But maybe, despite the loss of a major student presence in Rensselaer, this eyesore commercial building is an indicator of things to come

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Yes, that’s a “For Lease” sign on the corner. Someone is investing in this property, and, from the looks of things, he or she isn’t merely tearing the old man down. But whoever intends to rehabilitate this structure has a real challenge ahead.IMG_9350The façade is hardly of enduring architectural interest, but let’s face it: the place is old, and in 2018, old may be good enough. And it can fit within the broadly walkable context of the old town, since it’s just about five blocks north of the Jasper County Court House. I have my suspicions that it’s not structurally sound, but a good engineer and preservation team can find a way to salvage just about anything—certainly the well-situated façade.

So, what is the future of this otherwise neglected obtuse corner in Rensselaer?Revitalization in Rensselaer, IndianaThe rendering on the promotional sign is ambiguous: it seems to capture the general massing of the old building featured, but the window and door treatment looks different than the reality on site. Perhaps, ultimately, the developer intends simply to tear the whole thing down and build a bland corner convenience store. But if that were the case, why make such a big presentation of placing the signage on the building itself? Why not just do what most speculators would in this instance: tear down the old building itself and place a freestanding sign emphasizing the value of the real estate?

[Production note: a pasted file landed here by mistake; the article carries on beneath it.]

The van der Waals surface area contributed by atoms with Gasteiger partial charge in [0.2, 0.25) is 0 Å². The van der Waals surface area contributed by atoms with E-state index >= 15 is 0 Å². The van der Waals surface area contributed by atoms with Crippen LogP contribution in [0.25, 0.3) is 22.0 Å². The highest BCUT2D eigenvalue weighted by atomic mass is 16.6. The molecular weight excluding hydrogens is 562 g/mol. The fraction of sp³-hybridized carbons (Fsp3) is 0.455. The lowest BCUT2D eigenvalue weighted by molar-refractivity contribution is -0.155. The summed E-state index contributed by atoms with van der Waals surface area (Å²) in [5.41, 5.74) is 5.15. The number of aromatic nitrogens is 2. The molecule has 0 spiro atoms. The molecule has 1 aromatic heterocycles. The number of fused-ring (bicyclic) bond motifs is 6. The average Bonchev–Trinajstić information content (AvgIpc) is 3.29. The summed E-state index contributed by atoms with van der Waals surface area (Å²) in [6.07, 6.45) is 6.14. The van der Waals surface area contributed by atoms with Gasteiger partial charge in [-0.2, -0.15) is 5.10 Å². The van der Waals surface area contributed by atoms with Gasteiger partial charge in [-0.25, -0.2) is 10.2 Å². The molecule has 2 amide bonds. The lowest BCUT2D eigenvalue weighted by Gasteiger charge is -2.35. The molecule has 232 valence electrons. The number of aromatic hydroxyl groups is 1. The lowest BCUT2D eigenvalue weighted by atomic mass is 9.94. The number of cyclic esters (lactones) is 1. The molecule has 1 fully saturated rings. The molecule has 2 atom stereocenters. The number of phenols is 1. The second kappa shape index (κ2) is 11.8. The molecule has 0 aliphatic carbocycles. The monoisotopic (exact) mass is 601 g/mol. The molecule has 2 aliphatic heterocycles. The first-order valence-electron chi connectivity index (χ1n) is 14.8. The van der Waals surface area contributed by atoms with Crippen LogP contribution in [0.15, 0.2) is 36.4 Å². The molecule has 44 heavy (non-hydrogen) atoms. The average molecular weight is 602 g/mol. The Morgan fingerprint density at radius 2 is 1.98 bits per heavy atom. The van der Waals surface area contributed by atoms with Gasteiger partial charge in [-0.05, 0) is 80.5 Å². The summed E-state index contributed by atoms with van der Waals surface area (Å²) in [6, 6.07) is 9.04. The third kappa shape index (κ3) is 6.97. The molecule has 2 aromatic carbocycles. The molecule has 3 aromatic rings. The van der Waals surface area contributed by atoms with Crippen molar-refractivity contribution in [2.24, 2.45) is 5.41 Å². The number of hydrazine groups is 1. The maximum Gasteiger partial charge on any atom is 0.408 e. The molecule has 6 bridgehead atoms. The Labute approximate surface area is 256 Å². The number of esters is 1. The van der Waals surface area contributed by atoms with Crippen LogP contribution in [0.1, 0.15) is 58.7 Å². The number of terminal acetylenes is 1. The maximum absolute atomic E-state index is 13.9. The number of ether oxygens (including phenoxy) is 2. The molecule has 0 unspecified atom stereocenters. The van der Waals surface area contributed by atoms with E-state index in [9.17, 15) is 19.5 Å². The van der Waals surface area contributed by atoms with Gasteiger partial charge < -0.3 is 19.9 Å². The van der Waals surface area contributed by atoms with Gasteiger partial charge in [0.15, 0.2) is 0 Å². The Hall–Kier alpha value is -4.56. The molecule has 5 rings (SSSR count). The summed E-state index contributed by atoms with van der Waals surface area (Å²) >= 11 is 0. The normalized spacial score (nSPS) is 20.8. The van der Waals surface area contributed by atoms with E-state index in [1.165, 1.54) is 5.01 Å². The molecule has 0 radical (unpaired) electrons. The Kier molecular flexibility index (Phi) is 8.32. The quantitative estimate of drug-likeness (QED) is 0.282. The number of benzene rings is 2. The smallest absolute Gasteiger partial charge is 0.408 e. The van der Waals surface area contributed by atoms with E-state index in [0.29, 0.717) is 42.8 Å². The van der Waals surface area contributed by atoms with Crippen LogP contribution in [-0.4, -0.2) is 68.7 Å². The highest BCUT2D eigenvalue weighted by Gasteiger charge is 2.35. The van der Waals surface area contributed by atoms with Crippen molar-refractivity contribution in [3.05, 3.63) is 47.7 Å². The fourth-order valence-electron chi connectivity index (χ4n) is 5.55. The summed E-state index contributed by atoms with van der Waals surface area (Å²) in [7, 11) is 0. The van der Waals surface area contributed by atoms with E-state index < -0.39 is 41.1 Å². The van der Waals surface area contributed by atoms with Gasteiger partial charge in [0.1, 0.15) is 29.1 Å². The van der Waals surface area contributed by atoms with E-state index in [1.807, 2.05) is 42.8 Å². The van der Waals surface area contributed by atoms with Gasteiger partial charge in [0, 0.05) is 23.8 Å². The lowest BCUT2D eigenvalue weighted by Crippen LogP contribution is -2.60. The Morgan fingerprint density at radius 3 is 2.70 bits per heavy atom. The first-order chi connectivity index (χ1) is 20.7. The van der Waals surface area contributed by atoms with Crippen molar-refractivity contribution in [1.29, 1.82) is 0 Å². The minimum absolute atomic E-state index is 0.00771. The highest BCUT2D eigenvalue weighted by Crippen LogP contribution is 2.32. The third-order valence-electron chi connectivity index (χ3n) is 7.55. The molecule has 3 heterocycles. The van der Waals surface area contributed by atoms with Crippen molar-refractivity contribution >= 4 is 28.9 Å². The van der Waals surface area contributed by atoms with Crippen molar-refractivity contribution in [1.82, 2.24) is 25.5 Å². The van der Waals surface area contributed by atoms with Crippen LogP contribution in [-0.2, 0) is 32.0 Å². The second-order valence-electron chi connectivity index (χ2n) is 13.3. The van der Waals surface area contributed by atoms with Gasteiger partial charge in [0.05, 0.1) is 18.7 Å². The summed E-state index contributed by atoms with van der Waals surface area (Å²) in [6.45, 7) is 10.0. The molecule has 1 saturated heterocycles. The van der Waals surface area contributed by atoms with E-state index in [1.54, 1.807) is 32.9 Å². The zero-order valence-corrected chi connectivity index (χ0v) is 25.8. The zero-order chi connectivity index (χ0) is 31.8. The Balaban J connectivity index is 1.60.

Ten years ago, I almost certainly would have assumed that a developer would—and probably should—take the more predictable path and demolish this eyesore. But the public’s curiosity (or even fascination) for old buildings has escalated over the years, to the point that the structure needn’t boast great architectural features or a key historical reference. Old is enough. It wouldn’t surprise me at all if some nascent entrepreneur sees this aging structure as a great site for some sort of craft brewery or distillery. By 2018, the repurposing of old commercial/industrial buildings into microbreweries has turned into a sort of cliché. And for those who dismiss the idea that this sort of transformation could take place in a city as small and seemingly unremarkable as Rensselaer, I point you no further than Brookston, Indiana (pop. 1200), not so far to the south of Rensselaer, where I blogged about the encroachment of microbreweries into a revitalizing three-block main street.

I have no idea what exactly will happen to this corner in Rensselaer, and I’m not hopeful that I’ll be back any time soon to do a follow-up. But the very prospect of this sort of preservation initiative—and a developer who seems to be aware of this prospect—speaks volumes. You don’t need urban hipsters to bring downtrodden areas back to life; big, open, undervalued real estate is all it takes. And if it gets packaged in a boxy building layered with the dust of history, that’s even better.